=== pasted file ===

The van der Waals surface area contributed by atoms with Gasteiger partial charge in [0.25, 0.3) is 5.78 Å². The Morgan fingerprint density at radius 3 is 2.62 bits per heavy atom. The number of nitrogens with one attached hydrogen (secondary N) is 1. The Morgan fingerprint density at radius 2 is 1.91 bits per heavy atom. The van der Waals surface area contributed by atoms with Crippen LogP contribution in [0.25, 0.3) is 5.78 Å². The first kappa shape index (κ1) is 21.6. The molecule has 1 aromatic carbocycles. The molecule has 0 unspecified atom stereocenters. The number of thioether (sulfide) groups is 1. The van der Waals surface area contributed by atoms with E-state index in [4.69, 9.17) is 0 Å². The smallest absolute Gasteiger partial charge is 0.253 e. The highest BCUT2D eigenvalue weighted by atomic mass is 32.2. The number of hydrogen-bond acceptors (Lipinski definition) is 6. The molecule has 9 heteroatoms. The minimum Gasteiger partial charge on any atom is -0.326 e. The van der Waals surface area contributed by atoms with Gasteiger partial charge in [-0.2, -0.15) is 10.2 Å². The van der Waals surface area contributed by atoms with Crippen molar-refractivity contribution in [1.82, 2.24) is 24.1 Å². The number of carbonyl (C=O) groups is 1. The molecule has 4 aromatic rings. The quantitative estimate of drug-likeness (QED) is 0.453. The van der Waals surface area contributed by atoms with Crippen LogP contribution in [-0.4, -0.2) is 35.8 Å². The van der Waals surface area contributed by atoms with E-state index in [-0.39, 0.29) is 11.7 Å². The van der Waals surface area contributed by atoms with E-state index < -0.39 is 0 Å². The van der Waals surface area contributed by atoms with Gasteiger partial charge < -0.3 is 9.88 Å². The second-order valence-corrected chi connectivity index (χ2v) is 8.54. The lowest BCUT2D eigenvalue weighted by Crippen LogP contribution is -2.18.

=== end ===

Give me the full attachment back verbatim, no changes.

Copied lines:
The van der Waals surface area contributed by atoms with Gasteiger partial charge in [0.25, 0.3) is 5.78 Å². The Morgan fingerprint density at radius 3 is 2.62 bits per heavy atom. The number of nitrogens with one attached hydrogen (secondary N) is 1. The Morgan fingerprint density at radius 2 is 1.91 bits per heavy atom. The van der Waals surface area contributed by atoms with Crippen LogP contribution in [0.25, 0.3) is 5.78 Å². The first kappa shape index (κ1) is 21.6. The molecule has 1 aromatic carbocycles. The molecule has 0 unspecified atom stereocenters. The number of thioether (sulfide) groups is 1. The van der Waals surface area contributed by atoms with E-state index in [4.69, 9.17) is 0 Å². The smallest absolute Gasteiger partial charge is 0.253 e. The highest BCUT2D eigenvalue weighted by atomic mass is 32.2. The number of hydrogen-bond acceptors (Lipinski definition) is 6. The molecule has 9 heteroatoms. The minimum Gasteiger partial charge on any atom is -0.326 e. The van der Waals surface area contributed by atoms with Gasteiger partial charge in [-0.2, -0.15) is 10.2 Å². The van der Waals surface area contributed by atoms with Crippen molar-refractivity contribution in [1.82, 2.24) is 24.1 Å². The number of carbonyl (C=O) groups is 1. The molecule has 4 aromatic rings. The quantitative estimate of drug-likeness (QED) is 0.453. The van der Waals surface area contributed by atoms with Crippen LogP contribution in [-0.4, -0.2) is 35.8 Å². The van der Waals surface area contributed by atoms with E-state index in [-0.39, 0.29) is 11.7 Å². The van der Waals surface area contributed by atoms with E-state index < -0.39 is 0 Å². The van der Waals surface area contributed by atoms with Gasteiger partial charge < -0.3 is 9.88 Å². The second-order valence-corrected chi connectivity index (χ2v) is 8.54. The lowest BCUT2D eigenvalue weighted by Crippen LogP contribution is -2.18.